After a lackluster effort in a 4-1 loss in the second half of a back-to-back on Friday, the hope was that a day off would see the team find a higher gear on Sunday. That did not happen — not even close. The Hurricanes again looked to be stuck in the mud early and again were eaten alive when San Jose applied pressure in their own end.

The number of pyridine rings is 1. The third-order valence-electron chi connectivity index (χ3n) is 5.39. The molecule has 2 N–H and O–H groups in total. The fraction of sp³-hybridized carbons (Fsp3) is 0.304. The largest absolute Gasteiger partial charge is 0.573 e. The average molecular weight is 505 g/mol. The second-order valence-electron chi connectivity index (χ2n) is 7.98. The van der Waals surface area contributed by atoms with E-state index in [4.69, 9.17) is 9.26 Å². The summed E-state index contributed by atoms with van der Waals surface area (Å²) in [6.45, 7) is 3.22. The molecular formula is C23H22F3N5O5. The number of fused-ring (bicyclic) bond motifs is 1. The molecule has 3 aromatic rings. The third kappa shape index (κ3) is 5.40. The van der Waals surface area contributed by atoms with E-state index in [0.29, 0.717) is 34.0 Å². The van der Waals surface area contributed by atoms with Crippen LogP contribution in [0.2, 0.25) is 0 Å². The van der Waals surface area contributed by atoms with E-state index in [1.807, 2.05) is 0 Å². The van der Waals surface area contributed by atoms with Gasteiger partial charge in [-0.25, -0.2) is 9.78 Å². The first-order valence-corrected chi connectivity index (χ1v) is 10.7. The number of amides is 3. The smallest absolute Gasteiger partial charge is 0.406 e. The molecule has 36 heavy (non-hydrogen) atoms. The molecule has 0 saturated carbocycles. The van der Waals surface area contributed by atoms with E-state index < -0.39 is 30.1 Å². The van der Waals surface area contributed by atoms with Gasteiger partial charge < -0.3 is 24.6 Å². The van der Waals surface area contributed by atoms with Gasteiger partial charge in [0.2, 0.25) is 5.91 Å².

The story of the front part of the first period was San Jose having more jump in all regards just like Detroit on Friday. That resulted in the Hurricanes playing a disjointed game in terms of trying to move the puck up the ice cohesively when they had it and also spending more time without it defending under duress. The result was not surprisingly more chances against than for and ultimately San Jose striking first on the score board. The goal was yet another iteration of the Hurricanes struggling to sort things out in terms of defending the second set of players off the rush. Problems started when Noah Hanifin was a little bit slow but more significantly a took a horrible angle at a Sharks player in the corner thereby leaving a wide open passing lane to anywhere in the middle of the ice. Then the issue of the Hurricanes forwards failing to identify and mark assignments saw Timo Meier skate uncontested into the slot to receive and fire. With arguably the team’s only grade A scoring chance, the Hurricanes pulled even at 1-1 when Jordan Staal picked off a lazy pass and quickly fed Sebastian Aho for a point blank chance. Aho made no mistake in finishing. But some combination of the hockey gods righting the scoreboard and another really tough defensive sequence by the Hurricanes sent the game to the first intermission with San Jose leading 2-1. Somehow the Hurricanes found themselves with four players on the wall and one defending a defenseman up top. The result was Chris Tierney left alone in front of the net with enough time to autograph the puck before stick handling and beating Ward. The play was really just a horrible group break down, but Hanifin peeling off the pile of four in the corner to defend a player up top instead of finding the player standing at the top of the crease jumps out as another decision-making error for Hanifin. Add in another play that saw Hanifin go to defend a player in the corner when partner Pesce was defending the puck on the wall for a Joel Ward chance very similar to Tierney’s and Hanifin had officially logged his latest ‘train wreck’ game by the end of the first period. To be clear, it was not as if he was alone in his struggles especially early in the game.